Sun setting on weather calls to BWI Public's inquiries will go to Va. as phone is unplugged

Line to go dead Thursday

After nearly 50 years, local office is victim of cutbacks, technology

July 28, 1996|By Suzanne Wooton | Suzanne Wooton,SUN STAFF

A thick cumulus cloud forms on the horizon, the winds whip at 30 knots and skies darken ominously in the west. There's real weather going on out there, and the phones are going crazy in the National Weather Service office at Baltimore-Washington International Airport.

In the midst of growing uncertainty, it's predictability that callers crave.

What will the cloud cover be like tomorrow, the film crew for Clint Eastwood's new movie, "Absolute Power," wants to know.

Should a picnic for 300 be scrapped in Carroll County? What's the outlook for Kings Dominion amusement park?

And, in the middle of it all, a Baltimore school worker needs to know what the weather was like -- on Feb. 3.

For nearly a half-century, forecasters at BWI have doubled as statisticians, historians, travel agents and social directors. But come Thursday, their phone line will go dead, the result of the National Weather Service's $4.5 billion modernization and downsizing.

The National Weather Service expects to reduce its staff from roughly 6,400 employees to 4,670 by 1998, replacing many workers with outside contractors who are not eligible for federal benefits.

Improved technology has allowed the weather service to streamline its operations across the nation. Forecasting duties for most of Maryland were shifted from BWI to Sterling, Va., several years ago, leaving a skeleton crew of three to monitor the weather, update a weather recording and answer the phone.

Now, they are retiring or being transferred to other jobs. The federal government, bowing to concerns from pilots and air traffic controllers over initial plans to leave the office unstaffed, has contracted with a private company for three observers to monitor the weather.

In a technological age -- with weather available 24 hours a day on a radio band, cable television and a half dozen Internet sites -- public service stations such as BWI's may indeed seem obsolete.

Baltimore-area residents who want to talk to the National Weather Service will now have to dial a long-distance number, (703) 260-0107, and chances are they'll get a busy signal or phone menu.

System to be 'better'

"A lot of times, it's going to be tough to get through to a human voice," says Jim Travers, head meteorologist at the Baltimore-Washington Forecast Office near Washington-Dulles International Airport in Sterling, Va., 60 miles away.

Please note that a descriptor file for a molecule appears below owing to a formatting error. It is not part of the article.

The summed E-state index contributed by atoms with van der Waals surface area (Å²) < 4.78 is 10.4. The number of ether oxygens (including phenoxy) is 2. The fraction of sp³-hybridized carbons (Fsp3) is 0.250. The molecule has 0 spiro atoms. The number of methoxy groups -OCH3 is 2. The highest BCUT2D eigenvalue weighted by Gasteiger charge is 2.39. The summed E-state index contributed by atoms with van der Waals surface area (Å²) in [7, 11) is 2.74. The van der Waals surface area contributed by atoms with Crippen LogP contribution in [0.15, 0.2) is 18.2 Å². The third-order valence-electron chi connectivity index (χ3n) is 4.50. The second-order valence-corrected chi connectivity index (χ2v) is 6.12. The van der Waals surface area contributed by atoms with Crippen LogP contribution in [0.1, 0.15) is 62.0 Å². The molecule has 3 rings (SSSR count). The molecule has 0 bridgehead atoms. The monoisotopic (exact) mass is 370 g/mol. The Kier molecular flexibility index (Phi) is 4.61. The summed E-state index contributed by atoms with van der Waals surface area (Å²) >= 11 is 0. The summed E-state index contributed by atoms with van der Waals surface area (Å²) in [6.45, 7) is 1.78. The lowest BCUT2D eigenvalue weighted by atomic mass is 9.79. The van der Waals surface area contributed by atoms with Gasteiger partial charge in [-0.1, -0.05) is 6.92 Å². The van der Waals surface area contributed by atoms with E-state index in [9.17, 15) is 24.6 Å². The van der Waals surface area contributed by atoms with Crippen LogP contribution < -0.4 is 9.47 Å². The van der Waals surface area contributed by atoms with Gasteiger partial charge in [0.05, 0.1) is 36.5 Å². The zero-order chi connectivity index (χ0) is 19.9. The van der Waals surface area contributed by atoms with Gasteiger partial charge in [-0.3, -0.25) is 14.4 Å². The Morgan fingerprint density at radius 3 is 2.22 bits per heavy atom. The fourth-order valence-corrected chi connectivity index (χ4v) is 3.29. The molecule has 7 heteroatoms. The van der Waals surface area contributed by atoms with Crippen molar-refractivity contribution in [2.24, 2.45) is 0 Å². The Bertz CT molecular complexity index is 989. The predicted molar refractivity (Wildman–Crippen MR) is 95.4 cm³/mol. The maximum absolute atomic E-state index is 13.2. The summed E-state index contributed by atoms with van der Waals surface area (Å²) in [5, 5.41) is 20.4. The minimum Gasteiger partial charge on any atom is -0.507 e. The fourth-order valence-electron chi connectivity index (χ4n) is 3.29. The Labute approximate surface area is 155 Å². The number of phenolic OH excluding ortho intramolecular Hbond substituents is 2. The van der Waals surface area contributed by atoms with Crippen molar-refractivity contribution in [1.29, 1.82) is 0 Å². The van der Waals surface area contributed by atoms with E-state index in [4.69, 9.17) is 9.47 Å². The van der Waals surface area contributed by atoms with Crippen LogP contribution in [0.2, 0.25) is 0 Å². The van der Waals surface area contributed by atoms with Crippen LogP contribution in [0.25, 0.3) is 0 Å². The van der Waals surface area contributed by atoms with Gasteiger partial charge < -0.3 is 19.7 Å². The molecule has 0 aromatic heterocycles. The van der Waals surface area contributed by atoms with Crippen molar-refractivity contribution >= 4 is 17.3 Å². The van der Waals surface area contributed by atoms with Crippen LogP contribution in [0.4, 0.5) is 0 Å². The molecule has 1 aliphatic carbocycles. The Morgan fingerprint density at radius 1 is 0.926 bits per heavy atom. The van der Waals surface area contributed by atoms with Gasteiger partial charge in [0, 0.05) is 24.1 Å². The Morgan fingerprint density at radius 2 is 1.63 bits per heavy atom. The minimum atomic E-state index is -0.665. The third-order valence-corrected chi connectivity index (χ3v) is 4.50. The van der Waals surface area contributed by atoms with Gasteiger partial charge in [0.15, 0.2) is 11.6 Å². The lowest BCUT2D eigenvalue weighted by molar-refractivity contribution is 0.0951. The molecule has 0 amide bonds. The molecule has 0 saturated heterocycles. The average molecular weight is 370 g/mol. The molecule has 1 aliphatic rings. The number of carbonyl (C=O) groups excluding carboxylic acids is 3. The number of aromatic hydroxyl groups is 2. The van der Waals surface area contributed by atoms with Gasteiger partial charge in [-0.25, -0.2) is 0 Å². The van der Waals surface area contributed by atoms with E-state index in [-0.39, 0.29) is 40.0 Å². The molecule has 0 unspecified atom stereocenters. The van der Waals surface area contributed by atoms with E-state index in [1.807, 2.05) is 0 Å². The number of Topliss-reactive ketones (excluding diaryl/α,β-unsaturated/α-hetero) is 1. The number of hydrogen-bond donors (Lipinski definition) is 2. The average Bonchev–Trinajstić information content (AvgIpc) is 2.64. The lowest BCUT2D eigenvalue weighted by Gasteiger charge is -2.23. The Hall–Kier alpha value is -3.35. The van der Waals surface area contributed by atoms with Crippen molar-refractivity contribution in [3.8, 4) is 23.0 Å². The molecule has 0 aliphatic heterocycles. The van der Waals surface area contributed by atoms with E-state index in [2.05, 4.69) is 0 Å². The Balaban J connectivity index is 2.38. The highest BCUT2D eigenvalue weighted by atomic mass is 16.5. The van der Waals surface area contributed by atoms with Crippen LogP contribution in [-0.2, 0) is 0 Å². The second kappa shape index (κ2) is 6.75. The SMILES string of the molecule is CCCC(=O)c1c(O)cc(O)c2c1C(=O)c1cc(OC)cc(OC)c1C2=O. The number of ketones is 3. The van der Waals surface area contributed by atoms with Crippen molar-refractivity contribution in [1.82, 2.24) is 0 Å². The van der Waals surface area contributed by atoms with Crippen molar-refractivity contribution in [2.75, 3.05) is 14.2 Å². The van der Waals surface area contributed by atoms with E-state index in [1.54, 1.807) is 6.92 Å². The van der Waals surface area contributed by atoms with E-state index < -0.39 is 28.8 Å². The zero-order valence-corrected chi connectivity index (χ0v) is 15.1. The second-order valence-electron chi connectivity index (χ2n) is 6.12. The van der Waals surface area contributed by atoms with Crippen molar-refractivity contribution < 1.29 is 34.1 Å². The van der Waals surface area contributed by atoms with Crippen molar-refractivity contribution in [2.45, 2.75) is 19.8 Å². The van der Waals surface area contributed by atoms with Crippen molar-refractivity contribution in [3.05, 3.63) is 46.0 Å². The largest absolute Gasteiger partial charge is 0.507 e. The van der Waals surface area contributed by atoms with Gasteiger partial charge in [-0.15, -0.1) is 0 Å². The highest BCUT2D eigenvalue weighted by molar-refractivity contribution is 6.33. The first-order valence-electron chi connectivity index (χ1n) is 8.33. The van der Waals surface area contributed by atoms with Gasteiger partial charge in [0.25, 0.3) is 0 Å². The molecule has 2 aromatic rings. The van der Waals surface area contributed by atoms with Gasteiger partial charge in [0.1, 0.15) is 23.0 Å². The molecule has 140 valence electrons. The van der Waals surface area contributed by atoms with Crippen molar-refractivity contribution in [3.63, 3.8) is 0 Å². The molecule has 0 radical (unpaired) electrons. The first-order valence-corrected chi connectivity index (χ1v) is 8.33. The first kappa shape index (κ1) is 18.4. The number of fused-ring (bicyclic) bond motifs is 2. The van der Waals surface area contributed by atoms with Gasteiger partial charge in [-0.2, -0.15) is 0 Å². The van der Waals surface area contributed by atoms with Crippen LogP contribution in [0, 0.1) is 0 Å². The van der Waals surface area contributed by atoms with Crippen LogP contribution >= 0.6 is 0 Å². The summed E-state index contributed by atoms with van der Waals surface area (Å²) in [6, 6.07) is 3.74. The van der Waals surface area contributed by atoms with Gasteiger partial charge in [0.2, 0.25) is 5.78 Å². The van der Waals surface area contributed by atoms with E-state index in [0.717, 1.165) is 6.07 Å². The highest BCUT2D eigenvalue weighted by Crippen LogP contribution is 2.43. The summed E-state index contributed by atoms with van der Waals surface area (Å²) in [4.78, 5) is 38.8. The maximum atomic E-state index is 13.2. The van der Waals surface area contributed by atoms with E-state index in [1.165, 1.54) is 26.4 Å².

"But we're no different than most other government agencies. The budgetary pressures are forcing us to downsize. But overall, the system is going to be much better with excellent forecasting capabilities."

In fact, the $4.5 billion modernization effort, expected to be completed in 1998, is equipping the National Weather Service with more powerful radar, more sophisticated satellites and new ground weather detection equipment. Hundreds of smaller weather stations are being eliminated, but the number of regional forecast offices will be doubled to 119 by 1998.

But come Thursday, a personal touch -- delivered with no small amount of humor and patience -- will be missing.

"Yes, I think there'll be enough sun at the beach this weekend to keep you away from those evil tables," forecaster Dick Diener, 59, quipped recently to a caller worried about her bus trip to Atlantic City.

Over the years, BWI forecasters have been there for the Westminster lady who routinely checked into hotels as severe thunderstorms approached, and the Baltimore woman who was afraid to flush her toilet during storms.

They have alerted golf course managers and Little League coaches about lightning, tipped off the Bowie Baysox grounds keepers about approaching tornadoes, counseled mothers of asthmatic children and chatted with weather junkies about their barometers.

"It's the contact with the people that gives substance to what we're doing," Diener says. "People run the gamut, but they've all got questions that are important to them."

While weather information is important to the public, it is critical to aviation safety and the air traffic controllers and pilots who rely on the National Weather Service for data about landing and takeoff conditions.

Sensors in runway

The control tower at BWI will continue to receive the latest local weather conditions from the regional office in Sterling. In addition, a new cluster of sensors implanted in the runway at BWI will provide data about the weather conditions over small patches of air and terrain.

Designed by Hunt Valley-based AAI Corp., the Automated Surface Observation System (ASOS) functions as the ground-based portion of the modernized weather network that also includes satellites and Doppler radar systems. It collects data continuously at a fixed point, then extrapolates the information to cover an area of several miles.

Yet, ASOS has limitations. Because it can "see" only straight up, it is unable to detect thunderstorms or tornadoes unless they are directly overhead. It cannot distinguish between a patch of ground fog and widespread fog moving in from the bay.

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